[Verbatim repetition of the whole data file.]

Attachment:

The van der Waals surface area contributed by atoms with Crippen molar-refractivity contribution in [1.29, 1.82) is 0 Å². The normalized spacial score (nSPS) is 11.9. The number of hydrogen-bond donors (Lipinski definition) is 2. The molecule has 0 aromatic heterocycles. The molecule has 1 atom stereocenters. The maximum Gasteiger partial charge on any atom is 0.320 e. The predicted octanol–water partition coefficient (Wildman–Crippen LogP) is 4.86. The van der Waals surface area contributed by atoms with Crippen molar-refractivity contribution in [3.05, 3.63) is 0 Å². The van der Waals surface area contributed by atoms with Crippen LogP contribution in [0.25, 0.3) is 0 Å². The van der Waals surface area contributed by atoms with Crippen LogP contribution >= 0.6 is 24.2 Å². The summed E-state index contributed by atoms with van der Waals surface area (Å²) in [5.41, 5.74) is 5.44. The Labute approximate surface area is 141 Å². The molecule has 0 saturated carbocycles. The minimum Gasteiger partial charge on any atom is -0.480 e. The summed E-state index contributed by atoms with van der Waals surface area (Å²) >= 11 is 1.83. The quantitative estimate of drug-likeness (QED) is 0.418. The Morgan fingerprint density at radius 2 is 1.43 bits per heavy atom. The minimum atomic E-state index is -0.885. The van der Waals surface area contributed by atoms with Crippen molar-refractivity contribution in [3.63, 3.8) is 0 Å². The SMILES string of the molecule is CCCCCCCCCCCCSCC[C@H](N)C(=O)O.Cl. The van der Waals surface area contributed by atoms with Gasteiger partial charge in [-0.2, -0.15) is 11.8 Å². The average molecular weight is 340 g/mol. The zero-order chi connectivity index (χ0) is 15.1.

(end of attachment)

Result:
The van der Waals surface area contributed by atoms with Crippen molar-refractivity contribution in [1.29, 1.82) is 0 Å². The normalized spacial score (nSPS) is 11.9. The number of hydrogen-bond donors (Lipinski definition) is 2. The molecule has 0 aromatic heterocycles. The molecule has 1 atom stereocenters. The maximum Gasteiger partial charge on any atom is 0.320 e. The predicted octanol–water partition coefficient (Wildman–Crippen LogP) is 4.86. The van der Waals surface area contributed by atoms with Crippen molar-refractivity contribution in [3.05, 3.63) is 0 Å². The van der Waals surface area contributed by atoms with Crippen LogP contribution in [0.25, 0.3) is 0 Å². The van der Waals surface area contributed by atoms with Crippen LogP contribution >= 0.6 is 24.2 Å². The summed E-state index contributed by atoms with van der Waals surface area (Å²) in [5.41, 5.74) is 5.44. The Labute approximate surface area is 141 Å². The molecule has 0 saturated carbocycles. The minimum Gasteiger partial charge on any atom is -0.480 e. The summed E-state index contributed by atoms with van der Waals surface area (Å²) >= 11 is 1.83. The quantitative estimate of drug-likeness (QED) is 0.418. The Morgan fingerprint density at radius 2 is 1.43 bits per heavy atom. The minimum atomic E-state index is -0.885. The van der Waals surface area contributed by atoms with Crippen molar-refractivity contribution in [3.63, 3.8) is 0 Å². The SMILES string of the molecule is CCCCCCCCCCCCSCC[C@H](N)C(=O)O.Cl. The van der Waals surface area contributed by atoms with Gasteiger partial charge in [-0.2, -0.15) is 11.8 Å². The average molecular weight is 340 g/mol. The zero-order chi connectivity index (χ0) is 15.1.